As for the health-related value of senior travel tours, while anyone can get sick or have an accident while traveling, seniors are that much more vulnerable when away from home. Insurance companies know this and charge them more for travel insurance. If traveling anywhere in the U.S., your Medicare coverage goes with you. However, it is not valid outside the U.S., with few exceptions. If you have a Medicare supplement plan, you have some coverage but probably not enough.
Pre-existing conditions play a tricky role when you are buying travel insurance policies. Whether the policy covers them or not is linked to how soon you purchase the insurance after you purchase your tour, so you need to do your homework. One more coverage you need to research carefully is evacuation insurance or Medevac. A critical illness or incident far from adequate care can be devastating, and you need to know you will be flown to where you can get that care, whatever the cost.
Senior travel tours can offer a way to travel for very little (for several hundred dollars), or they can offer the 'trip of a lifetime' (for $10,000-15,000), or anything in between.
Expenses can include accommodations, meals, guided tours, group transportation, taxes, gratuities, field trips, port charges on cruises, baggage handling, entrance fees, and an endless list of other charges.
You should expect complete transparency from your senior travel tour company. You want to know exactly what is covered and what you are still going to have to pay while you are traveling. What fees and taxes are covered? Are attractions or museum entrance fees separate? Are tips included? Is there a 'single supplement' to pay if you are traveling alone? (The company should be willing to match you with a solo traveler of your sex if you are willing.)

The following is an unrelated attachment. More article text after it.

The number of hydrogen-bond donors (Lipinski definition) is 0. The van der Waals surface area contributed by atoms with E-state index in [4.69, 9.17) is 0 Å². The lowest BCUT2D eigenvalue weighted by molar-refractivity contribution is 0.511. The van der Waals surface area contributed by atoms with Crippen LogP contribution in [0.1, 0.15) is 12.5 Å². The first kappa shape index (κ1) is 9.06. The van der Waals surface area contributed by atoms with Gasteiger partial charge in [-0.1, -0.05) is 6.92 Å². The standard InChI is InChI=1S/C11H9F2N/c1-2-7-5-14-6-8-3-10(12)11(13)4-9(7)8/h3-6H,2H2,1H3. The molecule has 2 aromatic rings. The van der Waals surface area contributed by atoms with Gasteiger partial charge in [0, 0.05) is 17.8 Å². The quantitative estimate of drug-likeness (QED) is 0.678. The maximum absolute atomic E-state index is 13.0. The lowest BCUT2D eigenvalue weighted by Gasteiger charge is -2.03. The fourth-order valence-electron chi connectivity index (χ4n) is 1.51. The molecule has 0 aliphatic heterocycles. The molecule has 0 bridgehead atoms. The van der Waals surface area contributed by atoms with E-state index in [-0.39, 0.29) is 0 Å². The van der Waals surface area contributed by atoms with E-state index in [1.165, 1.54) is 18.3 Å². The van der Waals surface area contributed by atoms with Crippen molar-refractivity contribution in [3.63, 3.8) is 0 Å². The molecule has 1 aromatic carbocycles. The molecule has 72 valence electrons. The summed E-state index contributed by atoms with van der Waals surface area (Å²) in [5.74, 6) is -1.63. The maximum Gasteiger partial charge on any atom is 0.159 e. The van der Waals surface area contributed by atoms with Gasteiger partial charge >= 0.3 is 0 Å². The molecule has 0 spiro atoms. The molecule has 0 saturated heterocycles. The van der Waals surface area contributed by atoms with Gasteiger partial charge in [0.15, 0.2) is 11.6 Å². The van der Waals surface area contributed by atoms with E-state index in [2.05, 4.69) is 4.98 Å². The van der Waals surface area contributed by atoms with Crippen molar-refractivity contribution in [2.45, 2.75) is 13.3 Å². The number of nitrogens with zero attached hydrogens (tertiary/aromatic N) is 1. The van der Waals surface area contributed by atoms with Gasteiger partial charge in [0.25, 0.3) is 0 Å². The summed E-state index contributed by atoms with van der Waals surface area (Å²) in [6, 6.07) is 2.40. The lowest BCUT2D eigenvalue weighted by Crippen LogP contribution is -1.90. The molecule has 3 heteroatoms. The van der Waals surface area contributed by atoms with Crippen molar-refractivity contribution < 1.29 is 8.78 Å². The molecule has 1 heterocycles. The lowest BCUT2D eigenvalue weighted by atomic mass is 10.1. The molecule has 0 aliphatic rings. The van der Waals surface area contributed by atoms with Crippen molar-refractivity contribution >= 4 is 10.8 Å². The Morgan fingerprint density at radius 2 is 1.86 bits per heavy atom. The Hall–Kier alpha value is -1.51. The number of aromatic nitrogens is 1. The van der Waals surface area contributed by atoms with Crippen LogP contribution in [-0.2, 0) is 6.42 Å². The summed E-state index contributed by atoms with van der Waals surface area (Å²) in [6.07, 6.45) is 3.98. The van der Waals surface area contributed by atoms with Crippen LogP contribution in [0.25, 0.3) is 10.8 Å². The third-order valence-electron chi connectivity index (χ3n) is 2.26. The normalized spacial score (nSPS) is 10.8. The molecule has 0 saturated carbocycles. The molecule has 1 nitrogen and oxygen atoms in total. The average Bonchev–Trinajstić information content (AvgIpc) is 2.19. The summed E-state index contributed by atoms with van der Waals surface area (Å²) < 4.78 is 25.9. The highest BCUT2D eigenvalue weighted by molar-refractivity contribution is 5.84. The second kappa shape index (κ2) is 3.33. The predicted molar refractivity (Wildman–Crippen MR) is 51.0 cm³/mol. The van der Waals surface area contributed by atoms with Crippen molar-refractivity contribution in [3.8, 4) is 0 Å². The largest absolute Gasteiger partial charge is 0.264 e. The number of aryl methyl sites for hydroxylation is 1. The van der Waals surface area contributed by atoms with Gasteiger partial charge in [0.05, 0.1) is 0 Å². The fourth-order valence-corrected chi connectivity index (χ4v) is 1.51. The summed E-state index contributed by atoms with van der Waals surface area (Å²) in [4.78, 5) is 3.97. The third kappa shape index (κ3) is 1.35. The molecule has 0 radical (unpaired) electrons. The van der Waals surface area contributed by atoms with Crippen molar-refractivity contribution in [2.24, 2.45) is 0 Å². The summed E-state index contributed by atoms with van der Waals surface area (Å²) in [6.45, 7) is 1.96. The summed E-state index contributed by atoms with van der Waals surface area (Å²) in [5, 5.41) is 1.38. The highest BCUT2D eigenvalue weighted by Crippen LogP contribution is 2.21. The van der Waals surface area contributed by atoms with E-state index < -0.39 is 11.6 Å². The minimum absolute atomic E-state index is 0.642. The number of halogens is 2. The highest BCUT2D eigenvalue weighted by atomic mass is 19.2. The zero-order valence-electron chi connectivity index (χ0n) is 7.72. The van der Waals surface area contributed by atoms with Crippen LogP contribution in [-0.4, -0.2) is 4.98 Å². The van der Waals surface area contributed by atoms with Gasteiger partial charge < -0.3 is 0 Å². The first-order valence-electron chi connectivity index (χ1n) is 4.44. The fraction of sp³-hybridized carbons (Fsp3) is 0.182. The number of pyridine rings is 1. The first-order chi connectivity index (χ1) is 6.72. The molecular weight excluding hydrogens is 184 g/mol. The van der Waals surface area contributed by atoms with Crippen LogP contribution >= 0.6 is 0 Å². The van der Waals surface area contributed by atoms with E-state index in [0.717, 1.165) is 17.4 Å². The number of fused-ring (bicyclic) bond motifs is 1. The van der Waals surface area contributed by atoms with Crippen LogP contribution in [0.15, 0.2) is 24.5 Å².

What you do not want is surprises.
Selecting a senior travel tour starts with the cost, the warranty, the ease of signing up and canceling, and the accessibility of the company's customer representatives.
Cost: The cost of a trip may or may not include the cost of getting there, such as the airfare to get you to where the land trip or cruise begins. After that, if the tour is marketed as a package, you need to dig into every element to determine how much is covered and how much you will have to supplement once you are on the tour. Only by getting to that level of detail can you compare one tour provider with another, assuming that more than one company offers the tour you are considering.
Warranty: Doing your due diligence on the tour you select and pay for is critical, as there are virtually no warranties offered. Once you have traveled, you have very little recourse. Most companies state in the fine print of their materials that they do not "own or operate any entity which provides goods or services for your trip," therefore they cannot be held responsible for anything. Typically, any "controversy or claim" regarding any information relating to the trip "shall be settled solely and exclusively by binding arbitration."